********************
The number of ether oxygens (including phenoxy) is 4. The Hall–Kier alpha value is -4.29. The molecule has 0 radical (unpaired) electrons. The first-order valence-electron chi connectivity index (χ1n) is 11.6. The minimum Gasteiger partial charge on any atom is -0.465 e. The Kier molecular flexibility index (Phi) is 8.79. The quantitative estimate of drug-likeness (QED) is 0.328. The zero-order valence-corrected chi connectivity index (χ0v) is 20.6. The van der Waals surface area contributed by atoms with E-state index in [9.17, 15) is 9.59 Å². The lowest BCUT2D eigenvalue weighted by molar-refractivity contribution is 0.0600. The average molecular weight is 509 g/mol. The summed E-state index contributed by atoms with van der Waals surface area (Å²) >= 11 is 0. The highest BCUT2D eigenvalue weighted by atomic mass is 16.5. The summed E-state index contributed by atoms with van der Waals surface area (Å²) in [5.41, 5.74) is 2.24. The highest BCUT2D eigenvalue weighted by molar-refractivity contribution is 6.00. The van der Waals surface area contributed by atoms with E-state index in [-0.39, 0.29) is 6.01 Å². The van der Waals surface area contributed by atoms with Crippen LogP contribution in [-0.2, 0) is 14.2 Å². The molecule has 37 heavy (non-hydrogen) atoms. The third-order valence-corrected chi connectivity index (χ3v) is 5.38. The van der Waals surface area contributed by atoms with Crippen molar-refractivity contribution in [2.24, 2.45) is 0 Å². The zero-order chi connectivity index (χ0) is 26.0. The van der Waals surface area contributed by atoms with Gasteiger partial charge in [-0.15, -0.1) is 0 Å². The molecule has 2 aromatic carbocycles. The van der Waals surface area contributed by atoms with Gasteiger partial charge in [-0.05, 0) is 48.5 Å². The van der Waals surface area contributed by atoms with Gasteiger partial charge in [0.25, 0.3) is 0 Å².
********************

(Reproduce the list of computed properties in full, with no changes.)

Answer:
The number of ether oxygens (including phenoxy) is 4. The Hall–Kier alpha value is -4.29. The molecule has 0 radical (unpaired) electrons. The first-order valence-electron chi connectivity index (χ1n) is 11.6. The minimum Gasteiger partial charge on any atom is -0.465 e. The Kier molecular flexibility index (Phi) is 8.79. The quantitative estimate of drug-likeness (QED) is 0.328. The zero-order valence-corrected chi connectivity index (χ0v) is 20.6. The van der Waals surface area contributed by atoms with E-state index in [9.17, 15) is 9.59 Å². The lowest BCUT2D eigenvalue weighted by molar-refractivity contribution is 0.0600. The average molecular weight is 509 g/mol. The summed E-state index contributed by atoms with van der Waals surface area (Å²) >= 11 is 0. The highest BCUT2D eigenvalue weighted by atomic mass is 16.5. The summed E-state index contributed by atoms with van der Waals surface area (Å²) in [5.41, 5.74) is 2.24. The highest BCUT2D eigenvalue weighted by molar-refractivity contribution is 6.00. The van der Waals surface area contributed by atoms with E-state index in [-0.39, 0.29) is 6.01 Å². The van der Waals surface area contributed by atoms with Crippen LogP contribution in [-0.2, 0) is 14.2 Å². The molecule has 37 heavy (non-hydrogen) atoms. The third-order valence-corrected chi connectivity index (χ3v) is 5.38. The van der Waals surface area contributed by atoms with Crippen molar-refractivity contribution in [2.24, 2.45) is 0 Å². The zero-order chi connectivity index (χ0) is 26.0. The van der Waals surface area contributed by atoms with Gasteiger partial charge in [-0.15, -0.1) is 0 Å². The molecule has 2 aromatic carbocycles. The van der Waals surface area contributed by atoms with Gasteiger partial charge in [-0.05, 0) is 48.5 Å². The van der Waals surface area contributed by atoms with Gasteiger partial charge in [0.25, 0.3) is 0 Å².